University of Glasgow
Described in Communications Engineering, the design couples a traditional air-source heat pump configuration with integrated heat storage in the form of a small water tank. Excess thermal energy from the heat pump’s operation is captured and stored in the tank, which is used at a later stage to boost efficiency, as the stored heat is considerably warmer than the external air.
Made from off the shelf parts, the Glasgow team’s prototype delivered a 3.7 per cent efficiency gain compared with a traditional heat pump, at the relatively low heat supply temperature of 35°C. As supply temperature increases, so does the amount of energy recovered, improving the system’s efficiency.
According to the team’s analysis, an optimised system could be up to 10 per cent more efficient than current products at a heat supply temperature of 65°C. In addition, the recovered heat stored in the water also allows the flexible heat pump to run continuously during defrosting, something most current models cannot do.
“Our flexible heat pump solves many of the problems with the current generation of heat pumps, making them capable of delivering improved performance while using less power,” said research lead Zhibin Yu, Professor of Thermal Energy at the University of Glasgow’s James Watt School of Engineering.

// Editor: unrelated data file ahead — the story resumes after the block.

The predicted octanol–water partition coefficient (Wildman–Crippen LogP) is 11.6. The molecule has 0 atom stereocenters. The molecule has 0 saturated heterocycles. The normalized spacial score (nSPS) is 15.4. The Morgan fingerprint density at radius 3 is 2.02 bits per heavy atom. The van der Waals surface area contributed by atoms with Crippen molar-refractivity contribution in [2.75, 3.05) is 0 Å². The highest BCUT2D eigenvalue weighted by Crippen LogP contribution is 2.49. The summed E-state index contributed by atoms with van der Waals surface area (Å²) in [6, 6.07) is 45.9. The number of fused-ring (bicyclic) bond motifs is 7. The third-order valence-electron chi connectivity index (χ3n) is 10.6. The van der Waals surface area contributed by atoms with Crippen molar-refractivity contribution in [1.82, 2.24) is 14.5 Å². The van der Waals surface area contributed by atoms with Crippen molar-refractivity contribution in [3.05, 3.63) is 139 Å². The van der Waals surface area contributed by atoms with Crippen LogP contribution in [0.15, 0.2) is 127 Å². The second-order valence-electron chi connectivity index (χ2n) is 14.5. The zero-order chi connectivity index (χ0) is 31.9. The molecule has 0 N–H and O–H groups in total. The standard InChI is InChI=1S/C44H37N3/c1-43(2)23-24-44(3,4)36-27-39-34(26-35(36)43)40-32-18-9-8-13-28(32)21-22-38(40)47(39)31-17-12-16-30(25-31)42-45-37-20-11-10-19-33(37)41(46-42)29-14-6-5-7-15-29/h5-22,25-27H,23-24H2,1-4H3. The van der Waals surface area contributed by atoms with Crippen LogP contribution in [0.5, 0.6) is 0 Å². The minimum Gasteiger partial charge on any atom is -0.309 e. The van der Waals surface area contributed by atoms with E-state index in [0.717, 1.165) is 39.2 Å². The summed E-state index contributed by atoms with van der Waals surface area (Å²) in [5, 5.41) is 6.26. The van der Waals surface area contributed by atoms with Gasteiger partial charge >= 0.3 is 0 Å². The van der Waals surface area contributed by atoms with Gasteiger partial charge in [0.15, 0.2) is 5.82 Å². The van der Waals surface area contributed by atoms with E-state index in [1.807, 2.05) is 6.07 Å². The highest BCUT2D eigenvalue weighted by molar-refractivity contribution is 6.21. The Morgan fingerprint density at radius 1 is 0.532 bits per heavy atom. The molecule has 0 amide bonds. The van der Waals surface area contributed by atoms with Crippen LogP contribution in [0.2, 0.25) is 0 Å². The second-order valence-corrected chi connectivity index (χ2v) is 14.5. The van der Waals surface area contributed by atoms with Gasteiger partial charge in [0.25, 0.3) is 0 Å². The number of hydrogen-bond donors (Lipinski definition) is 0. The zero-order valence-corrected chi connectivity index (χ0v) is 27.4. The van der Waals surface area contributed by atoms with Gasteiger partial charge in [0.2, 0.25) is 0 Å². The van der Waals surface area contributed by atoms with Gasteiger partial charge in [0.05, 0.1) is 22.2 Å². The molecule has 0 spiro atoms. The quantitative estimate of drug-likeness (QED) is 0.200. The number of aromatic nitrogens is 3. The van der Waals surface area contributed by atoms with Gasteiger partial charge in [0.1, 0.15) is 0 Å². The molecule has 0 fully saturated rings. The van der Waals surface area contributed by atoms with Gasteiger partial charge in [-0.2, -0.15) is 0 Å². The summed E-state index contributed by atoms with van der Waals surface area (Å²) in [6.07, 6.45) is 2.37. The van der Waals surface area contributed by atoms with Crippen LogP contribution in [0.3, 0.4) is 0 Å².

Zhibin Yu, Professor of Thermal Energy at the University of Glasgow’s James Watt School of Engineering - University of Glasgow
“The advantages of the flexible heat pump against current heat pump products is analogous to the advantages of condensing boiler against the non-condensing boiler – both recover excess heat to greatly improve efficiency.”
Around the world, about 40 per cent of all carbon emissions come from industrial and domestic heating powered by fossil fuels. Domestically, heat pumps are seen as an integral part of the transition away from the gas-fired boilers that heat most of our homes.
In the UK, the government has set a target for 600,000 heat pump installations per year by 2028, but costs, skills shortages, supply chain woes and a lack of financial support are all placing that target under severe threat. Cheaper, more efficient heat pumps are essential to help speed up the rollout.
“We’re at a critical juncture in our global move towards net-zero, where we need to start scaling up our low-carbon infrastructure quickly and effectively,” said Professor Yu. “That urgency is being particularly keenly felt at the moment, where energy prices are rising and many households are facing rapidly escalating bills.
“The cost of a small water tank heat storage is marginal, but the power saving is significant. It can be widely applied for all kinds of the heat pump applications. We believe that this could help drive improved take-up of heat pump technology in homes across the UK.”